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ARS Home » Plains Area » Temple, Texas » Grassland Soil and Water Research Laboratory » Research » Publications at this Location » Publication #298268

Title: The role of interior watershed processes in improving parameter estimation and performance of watershed models

item YEN, HAW - Texas Agrilife Research
item BAILEY, RYAN - Colorado State University
item ARABI, MAZDAK - Colorado State University
item AHMADI, MEHDI - Colorado State University
item White, Michael
item Arnold, Jeffrey

Submitted to: Journal of Environmental Quality
Publication Type: Peer Reviewed Journal
Publication Acceptance Date: 4/1/2013
Publication Date: 8/24/2014
Publication URL:
Citation: Yen, H., Bailey, R.T., Arabi, M., Ahmadi, M., White, M.J., Arnold, J.G. 2014. The role of interior watershed processes in improving parameter estimation and performance of watershed models. Journal of Environmental Quality. 43:1601-1613.

Interpretive Summary: Watershed models are typically evaluated only through comparison with measured data, with little attention paid to the “reasonableness” of internal model processes which govern its predictions. Circumstances may arise in which the model appears mimic measured data well, but is internally incorrect. In this study, rules of thumb are used to constrain internal model processes while also matching available in-stream measured data. Results show that a model can meet these constrains while matching in-stream data. Without these additional constraints, predicted nutrient abatement strategies could be misleading, even with a model that seems to perform well using traditional criteria.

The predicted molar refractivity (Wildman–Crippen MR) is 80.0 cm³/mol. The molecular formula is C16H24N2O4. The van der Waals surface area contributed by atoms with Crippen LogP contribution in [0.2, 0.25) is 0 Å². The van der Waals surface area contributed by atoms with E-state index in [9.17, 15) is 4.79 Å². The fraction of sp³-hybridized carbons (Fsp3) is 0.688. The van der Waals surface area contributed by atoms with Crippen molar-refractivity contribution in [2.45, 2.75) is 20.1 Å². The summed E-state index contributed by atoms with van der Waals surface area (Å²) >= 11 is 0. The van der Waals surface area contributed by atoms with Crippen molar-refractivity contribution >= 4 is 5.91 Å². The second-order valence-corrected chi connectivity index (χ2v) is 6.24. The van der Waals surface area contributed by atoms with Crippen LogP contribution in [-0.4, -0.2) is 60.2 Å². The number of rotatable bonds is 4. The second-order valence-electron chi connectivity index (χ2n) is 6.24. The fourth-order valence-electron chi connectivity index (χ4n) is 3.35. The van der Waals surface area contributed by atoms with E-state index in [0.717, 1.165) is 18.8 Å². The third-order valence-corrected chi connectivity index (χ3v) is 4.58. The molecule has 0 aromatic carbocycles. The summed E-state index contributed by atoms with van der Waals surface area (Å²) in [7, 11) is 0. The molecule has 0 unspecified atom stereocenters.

Technical Abstract: Watershed models typically are evaluated solely through comparison of in-stream water and nutrient fluxes with measured data using established performance criteria, whereas processes and responses within the interior of the watershed that govern these global fluxes often are neglected. Due to the large number of parameters at the disposal of these models, circumstances may arise in which excellent global results are achieved using inaccurate magnitudes of these “intra-watershed” responses. When used for scenario analysis, a given model hence may inaccurately predict the global, in-stream effect of implementing land-use practices at the interior of the watershed. In this study, data regarding internal watershed behavior are used to constrain parameter estimation to maintain realistic intra-watershed responses while also matching available in-stream monitoring data. The methodology is demonstrated for the Eagle Creek Watershed in central Indiana, USA. Streamflow and nitrate (NO3) loading are used as global in-stream comparisons, with two processes, the annual mass of denitrification and the ratio of NO3 losses from subsurface and surface flow, used to constrain parameter estimation. Results show that imposing these constraints not only yields realistic internal watershed behavior, but also provides good in-stream comparisons. Results further demonstrate that in the absence of incorporating intra-watershed constraints, evaluation of nutrient abatement strategies could be misleading, even though typical performance criteria are satisfied. Incorporating intra-watershed responses yields a watershed model that more accurately represents the observed behavior of the system, and hence a tool that can be used with confidence in scenario evaluation.